Over the years many famous sopranos have appeared on stage as Manon. Marie Heilbron created the role at the Opéra-Comique in Paris on 19 January 1884. Among her followers can be mentioned Sybil Sanderson, Massenet’s personal favourite, Fanny Heldy, Geraldine Farrar, Lucrezia Bori, Bidu Sayao, Victoria de los Angeles, Anna Moffo, Beverly Sills, Edita Gruberova, Renée Fleming, Anna Netrebko and Natalie Dessay. There have been a number of complete recordings, from an acoustic set in 1923 with Fanny Heldy through an early electric essay in 1929 with Germaine Féraldy and two early LP sets: Janine Micheau with Albert Wolff conducting and Victoria de los Angeles alongside Pierre Monteux at the helm. All of them were recorded with Opéra-Comique forces and French-speaking singers in the numerous solo roles. Of these the de los Angeles-Monteux set has long been regarded as definitive and though there have been a number of later offerings it still has claims to be a first recommendation, in spite of the mono sound. Even so all of the newer sets have a lot to recommend them. Julius Rudel in 1970, recorded in London, has Beverly Sills in one of her best roles. She was partnered by Nicolai Gedda, whose French is as idiomatic as any that of any native-born singer. Gabriel Bacquier was there as also was Gerard Souzay in one of his few opera recordings. Michel Plasson in 1982 had Ileana Cotrubas in the title role and Alfredo Kraus, Gino Quilico and José Van Dam in the other central roles.
The set under scrutiny appeared in 1999. During the first decade of the new century there have been, to my knowledge, three sets: Jesus Lopez-Cobos from the Opéra National de Paris with Renée Fleming, Marcelo Alvarez, Jean-Luc Chaignaud and Alain Vernhes (2001), Victor Pablo Perez with forces from Gran Teatre del Liceu in Barcelona and with Natalie Dessay, Rolando Villazon, Manuel Lanza and Samuel Ramey in the leading parts (2007) and Daniel Barenboim at the Berlin State Opera with Anna Netrebko, Villazon (again), Alfredo Daza and Christof Fischesser (also 2007). These are all on DVD but the Lopez-Cobos and Barenboim sets are also available on CD. In other words there is a plethora of versions from which to choose.
One of the greatest assets of this eleven-year-old EMI set is the conducting. Antonio Pappano, as was also evident from the somewhat earlier Werther, draws excellent playing from his Belgian forces, with luscious strings that seduce the ear from the very beginning of the prelude. Massenet was a master at creating atmosphere, nowhere more beguiling than in the third act of this opera and Pappano catches this to perfection. Overall there is a sense of authenticity in this reading that makes it fully comparable to earlier versions. In the many lesser roles there are quite a few elderly-sounding singers but at least they have the true Gallic tone in their enunciation. It is interesting to find Sophie Koch in the small role of Javotte. She has since embarked upon a very successful career as a solo artist, not least of lieder. Gilles Ragon turns in a very good Guillot and Nicolas Rivenq’s De Brétigny is full of character. Earle Patriarco ten years ago was an excellent singer and his impersonation of Lescaut is very expressive and alive. As Comte Des Grieux José Van Dam is noble and warm, less sonorous than he was a decade earlier but his care over phrasing and nuance is as telling as ever.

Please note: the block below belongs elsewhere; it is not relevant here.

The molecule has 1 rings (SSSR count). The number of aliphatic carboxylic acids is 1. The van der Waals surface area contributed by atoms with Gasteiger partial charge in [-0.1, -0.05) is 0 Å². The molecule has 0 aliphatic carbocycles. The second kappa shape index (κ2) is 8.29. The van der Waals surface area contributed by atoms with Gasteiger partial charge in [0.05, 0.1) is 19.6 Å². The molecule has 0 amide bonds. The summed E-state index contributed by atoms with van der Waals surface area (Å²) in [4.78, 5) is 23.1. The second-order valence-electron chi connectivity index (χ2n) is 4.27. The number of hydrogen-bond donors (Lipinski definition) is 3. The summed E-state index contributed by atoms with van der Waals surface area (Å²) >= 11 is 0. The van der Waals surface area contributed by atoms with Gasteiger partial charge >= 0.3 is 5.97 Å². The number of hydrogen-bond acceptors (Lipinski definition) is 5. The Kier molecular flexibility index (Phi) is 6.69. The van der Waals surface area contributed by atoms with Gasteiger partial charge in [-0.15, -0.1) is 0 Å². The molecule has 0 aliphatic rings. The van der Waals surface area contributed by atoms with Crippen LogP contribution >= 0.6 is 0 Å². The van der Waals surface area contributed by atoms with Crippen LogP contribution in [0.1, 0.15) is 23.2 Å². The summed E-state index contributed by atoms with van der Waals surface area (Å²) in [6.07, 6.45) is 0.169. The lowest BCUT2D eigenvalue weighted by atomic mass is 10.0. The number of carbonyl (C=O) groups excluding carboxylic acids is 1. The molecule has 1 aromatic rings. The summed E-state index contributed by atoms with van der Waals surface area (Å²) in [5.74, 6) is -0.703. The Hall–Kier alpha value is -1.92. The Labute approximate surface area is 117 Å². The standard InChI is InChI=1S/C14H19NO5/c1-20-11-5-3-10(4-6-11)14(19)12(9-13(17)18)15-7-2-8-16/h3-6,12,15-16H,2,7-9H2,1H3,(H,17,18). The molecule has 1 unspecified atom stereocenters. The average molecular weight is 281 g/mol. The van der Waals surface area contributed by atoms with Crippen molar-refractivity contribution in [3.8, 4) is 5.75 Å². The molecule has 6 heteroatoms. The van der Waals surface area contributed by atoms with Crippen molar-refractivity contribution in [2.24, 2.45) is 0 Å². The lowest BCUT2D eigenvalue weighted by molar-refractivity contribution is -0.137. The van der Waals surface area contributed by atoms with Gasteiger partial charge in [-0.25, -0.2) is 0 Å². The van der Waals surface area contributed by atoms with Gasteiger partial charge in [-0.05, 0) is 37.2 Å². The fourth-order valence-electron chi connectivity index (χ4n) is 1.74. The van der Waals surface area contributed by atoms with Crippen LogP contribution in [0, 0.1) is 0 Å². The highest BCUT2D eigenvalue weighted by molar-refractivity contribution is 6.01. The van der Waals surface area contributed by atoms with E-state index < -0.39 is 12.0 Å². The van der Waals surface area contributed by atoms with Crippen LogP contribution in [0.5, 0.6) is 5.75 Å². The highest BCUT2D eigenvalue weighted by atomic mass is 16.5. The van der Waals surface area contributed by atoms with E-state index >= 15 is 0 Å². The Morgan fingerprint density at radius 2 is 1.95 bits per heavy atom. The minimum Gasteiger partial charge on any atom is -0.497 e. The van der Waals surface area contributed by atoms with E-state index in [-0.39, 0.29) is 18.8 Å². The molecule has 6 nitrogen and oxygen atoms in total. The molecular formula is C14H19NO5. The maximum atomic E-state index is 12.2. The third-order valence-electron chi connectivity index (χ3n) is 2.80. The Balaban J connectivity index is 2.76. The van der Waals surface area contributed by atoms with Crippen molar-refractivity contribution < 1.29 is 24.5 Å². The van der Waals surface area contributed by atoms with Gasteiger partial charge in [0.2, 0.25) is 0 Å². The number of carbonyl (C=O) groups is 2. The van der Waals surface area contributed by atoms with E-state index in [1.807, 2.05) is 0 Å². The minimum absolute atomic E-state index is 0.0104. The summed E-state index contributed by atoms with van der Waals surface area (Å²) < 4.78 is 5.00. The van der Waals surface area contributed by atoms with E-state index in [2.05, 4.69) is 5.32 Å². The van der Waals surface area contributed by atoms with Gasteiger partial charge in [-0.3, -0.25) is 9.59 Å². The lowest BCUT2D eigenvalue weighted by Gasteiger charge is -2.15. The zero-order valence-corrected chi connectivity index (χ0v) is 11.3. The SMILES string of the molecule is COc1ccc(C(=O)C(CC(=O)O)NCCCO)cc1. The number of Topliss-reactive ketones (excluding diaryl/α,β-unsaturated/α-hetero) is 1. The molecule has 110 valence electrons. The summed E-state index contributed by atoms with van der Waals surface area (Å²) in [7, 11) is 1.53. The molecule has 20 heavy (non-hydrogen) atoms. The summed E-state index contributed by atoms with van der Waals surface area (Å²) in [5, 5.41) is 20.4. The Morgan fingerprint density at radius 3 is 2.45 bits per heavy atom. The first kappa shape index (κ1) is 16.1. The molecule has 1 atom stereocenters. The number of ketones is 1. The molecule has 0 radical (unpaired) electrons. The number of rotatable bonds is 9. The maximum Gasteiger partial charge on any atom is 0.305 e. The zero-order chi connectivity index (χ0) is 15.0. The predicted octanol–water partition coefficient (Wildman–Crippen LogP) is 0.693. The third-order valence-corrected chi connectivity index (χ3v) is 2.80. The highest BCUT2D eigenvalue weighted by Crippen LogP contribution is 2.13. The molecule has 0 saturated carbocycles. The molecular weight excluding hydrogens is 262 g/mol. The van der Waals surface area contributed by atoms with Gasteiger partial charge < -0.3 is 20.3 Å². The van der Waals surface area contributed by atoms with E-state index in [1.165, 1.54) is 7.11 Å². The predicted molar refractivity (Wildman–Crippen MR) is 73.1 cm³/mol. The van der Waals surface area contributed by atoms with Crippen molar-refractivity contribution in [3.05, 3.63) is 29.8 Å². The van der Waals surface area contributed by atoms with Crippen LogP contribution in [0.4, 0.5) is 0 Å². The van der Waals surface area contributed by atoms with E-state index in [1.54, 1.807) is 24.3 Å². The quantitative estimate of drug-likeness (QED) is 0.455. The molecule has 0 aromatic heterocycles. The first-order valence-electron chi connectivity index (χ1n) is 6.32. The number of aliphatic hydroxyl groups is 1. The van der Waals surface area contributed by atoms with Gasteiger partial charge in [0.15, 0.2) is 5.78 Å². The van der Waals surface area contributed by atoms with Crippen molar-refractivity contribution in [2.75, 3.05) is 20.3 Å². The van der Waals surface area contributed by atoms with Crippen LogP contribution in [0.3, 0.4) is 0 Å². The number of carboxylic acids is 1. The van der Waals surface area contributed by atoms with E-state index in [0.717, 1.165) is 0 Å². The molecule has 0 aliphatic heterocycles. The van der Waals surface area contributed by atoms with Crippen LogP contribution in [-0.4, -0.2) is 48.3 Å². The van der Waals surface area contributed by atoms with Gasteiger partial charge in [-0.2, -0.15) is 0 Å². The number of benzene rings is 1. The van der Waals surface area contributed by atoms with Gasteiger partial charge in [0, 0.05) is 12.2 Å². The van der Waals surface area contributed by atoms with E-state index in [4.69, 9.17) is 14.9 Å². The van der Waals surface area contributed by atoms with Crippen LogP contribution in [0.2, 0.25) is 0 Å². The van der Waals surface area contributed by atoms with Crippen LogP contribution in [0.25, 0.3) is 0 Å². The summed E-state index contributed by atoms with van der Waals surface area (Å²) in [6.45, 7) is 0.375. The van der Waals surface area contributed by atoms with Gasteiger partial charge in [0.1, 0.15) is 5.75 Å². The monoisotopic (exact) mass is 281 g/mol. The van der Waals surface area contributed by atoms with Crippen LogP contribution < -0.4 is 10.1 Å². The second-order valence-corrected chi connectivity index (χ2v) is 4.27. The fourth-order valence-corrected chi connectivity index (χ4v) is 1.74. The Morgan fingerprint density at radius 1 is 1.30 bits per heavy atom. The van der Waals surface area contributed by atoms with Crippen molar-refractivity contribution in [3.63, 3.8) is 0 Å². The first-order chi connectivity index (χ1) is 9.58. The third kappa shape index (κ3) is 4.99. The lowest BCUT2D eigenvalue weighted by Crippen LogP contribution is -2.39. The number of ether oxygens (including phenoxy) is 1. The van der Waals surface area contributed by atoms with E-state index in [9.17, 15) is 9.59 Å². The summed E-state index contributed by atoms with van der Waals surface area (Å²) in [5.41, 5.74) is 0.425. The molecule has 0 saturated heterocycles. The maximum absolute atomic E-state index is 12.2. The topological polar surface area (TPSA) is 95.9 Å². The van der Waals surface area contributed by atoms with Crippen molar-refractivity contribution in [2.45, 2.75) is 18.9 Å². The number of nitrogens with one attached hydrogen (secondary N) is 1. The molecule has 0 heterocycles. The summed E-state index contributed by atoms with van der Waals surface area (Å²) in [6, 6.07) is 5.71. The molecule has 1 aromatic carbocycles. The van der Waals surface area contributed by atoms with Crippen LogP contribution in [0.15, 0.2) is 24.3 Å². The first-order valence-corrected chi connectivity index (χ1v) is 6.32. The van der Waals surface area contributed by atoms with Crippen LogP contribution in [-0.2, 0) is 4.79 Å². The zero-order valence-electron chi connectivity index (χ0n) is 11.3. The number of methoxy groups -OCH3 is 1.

But it is for the two central characters, Manon and Des Grieux, that we go to the opera house or buy recordings and both Angela Gheorghiu and Roberto Alagna are in excellent form. Ms Gheorghiu sings Adieu, notre petite table (CD 1 tr.31) with such ravishing beauty of tone that this listener, at least, literally melts. She almost challenges Victoria de los Angeles in Je marche sur tous les chemins and in the following gavotte she is plainly magical (CD 2 trs. 8-9). Gheorghiu has more than once been hailed as an heir to Callas and in several places she comes close to her model in expressivity.
Also Alagna is at the top of his form. En fermant les yeux (CD 1 tr. 33) is superbly sung with a fine-spun legato and in the third act Ah! fuyez, douce image (CD 2 tr. 26) we find him at his best, ardent, slightly over-emphatic but deeply felt. And in the duet scenes with Manon there is both glow and lyric sensitivity.
It is almost impossible to pick a clear winner in the crowded Manon field. I was deeply moved by Netrebko and Villazon’s sensual readings in the Barenboim but this Pappano is a serious contender and at its new attractive price it should be seriously contemplated by everyone who loves this magical opera.